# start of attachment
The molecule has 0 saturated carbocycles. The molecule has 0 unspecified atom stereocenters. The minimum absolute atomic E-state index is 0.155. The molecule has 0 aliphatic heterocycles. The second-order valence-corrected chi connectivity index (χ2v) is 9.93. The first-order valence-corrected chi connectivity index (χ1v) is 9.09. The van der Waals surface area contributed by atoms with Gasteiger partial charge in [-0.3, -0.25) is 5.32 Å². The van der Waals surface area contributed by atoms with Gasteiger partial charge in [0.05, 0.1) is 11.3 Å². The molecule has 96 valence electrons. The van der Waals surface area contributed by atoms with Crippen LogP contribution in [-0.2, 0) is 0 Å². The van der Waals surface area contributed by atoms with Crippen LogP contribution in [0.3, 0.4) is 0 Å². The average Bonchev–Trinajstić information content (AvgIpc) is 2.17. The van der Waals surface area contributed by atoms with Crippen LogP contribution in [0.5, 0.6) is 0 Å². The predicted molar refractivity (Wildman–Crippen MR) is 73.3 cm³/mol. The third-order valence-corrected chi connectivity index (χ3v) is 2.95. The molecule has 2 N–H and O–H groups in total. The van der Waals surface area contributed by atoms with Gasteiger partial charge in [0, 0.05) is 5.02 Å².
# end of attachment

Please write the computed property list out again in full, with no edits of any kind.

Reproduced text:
The molecule has 0 saturated carbocycles. The molecule has 0 unspecified atom stereocenters. The minimum absolute atomic E-state index is 0.155. The molecule has 0 aliphatic heterocycles. The second-order valence-corrected chi connectivity index (χ2v) is 9.93. The first-order valence-corrected chi connectivity index (χ1v) is 9.09. The van der Waals surface area contributed by atoms with Gasteiger partial charge in [-0.3, -0.25) is 5.32 Å². The van der Waals surface area contributed by atoms with Gasteiger partial charge in [0.05, 0.1) is 11.3 Å². The molecule has 96 valence electrons. The van der Waals surface area contributed by atoms with Crippen LogP contribution in [-0.2, 0) is 0 Å². The van der Waals surface area contributed by atoms with Crippen LogP contribution in [0.3, 0.4) is 0 Å². The average Bonchev–Trinajstić information content (AvgIpc) is 2.17. The van der Waals surface area contributed by atoms with Crippen LogP contribution in [0.5, 0.6) is 0 Å². The predicted molar refractivity (Wildman–Crippen MR) is 73.3 cm³/mol. The third-order valence-corrected chi connectivity index (χ3v) is 2.95. The molecule has 2 N–H and O–H groups in total. The van der Waals surface area contributed by atoms with Gasteiger partial charge in [0, 0.05) is 5.02 Å².